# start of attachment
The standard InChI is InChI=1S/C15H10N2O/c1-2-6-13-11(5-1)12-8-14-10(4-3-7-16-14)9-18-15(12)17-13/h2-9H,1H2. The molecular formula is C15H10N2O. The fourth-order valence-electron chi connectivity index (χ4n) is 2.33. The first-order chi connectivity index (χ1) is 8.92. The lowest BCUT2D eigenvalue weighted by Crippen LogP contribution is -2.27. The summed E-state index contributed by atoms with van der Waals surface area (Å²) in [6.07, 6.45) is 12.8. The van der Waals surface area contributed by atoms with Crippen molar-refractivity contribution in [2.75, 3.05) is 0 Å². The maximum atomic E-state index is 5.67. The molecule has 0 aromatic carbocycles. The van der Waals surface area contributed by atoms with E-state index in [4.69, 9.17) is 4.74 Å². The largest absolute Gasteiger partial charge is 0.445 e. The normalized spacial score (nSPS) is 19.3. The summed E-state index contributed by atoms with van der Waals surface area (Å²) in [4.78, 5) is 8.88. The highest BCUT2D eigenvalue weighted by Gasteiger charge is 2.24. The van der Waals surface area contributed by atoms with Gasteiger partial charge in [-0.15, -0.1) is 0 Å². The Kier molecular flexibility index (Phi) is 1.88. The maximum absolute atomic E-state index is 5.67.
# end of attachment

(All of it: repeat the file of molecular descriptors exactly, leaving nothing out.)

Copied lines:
The standard InChI is InChI=1S/C15H10N2O/c1-2-6-13-11(5-1)12-8-14-10(4-3-7-16-14)9-18-15(12)17-13/h2-9H,1H2. The molecular formula is C15H10N2O. The fourth-order valence-electron chi connectivity index (χ4n) is 2.33. The first-order chi connectivity index (χ1) is 8.92. The lowest BCUT2D eigenvalue weighted by Crippen LogP contribution is -2.27. The summed E-state index contributed by atoms with van der Waals surface area (Å²) in [6.07, 6.45) is 12.8. The van der Waals surface area contributed by atoms with Crippen molar-refractivity contribution in [2.75, 3.05) is 0 Å². The maximum atomic E-state index is 5.67. The molecule has 0 aromatic carbocycles. The van der Waals surface area contributed by atoms with E-state index in [4.69, 9.17) is 4.74 Å². The largest absolute Gasteiger partial charge is 0.445 e. The normalized spacial score (nSPS) is 19.3. The summed E-state index contributed by atoms with van der Waals surface area (Å²) in [4.78, 5) is 8.88. The highest BCUT2D eigenvalue weighted by Gasteiger charge is 2.24. The van der Waals surface area contributed by atoms with Gasteiger partial charge in [-0.15, -0.1) is 0 Å². The Kier molecular flexibility index (Phi) is 1.88. The maximum absolute atomic E-state index is 5.67.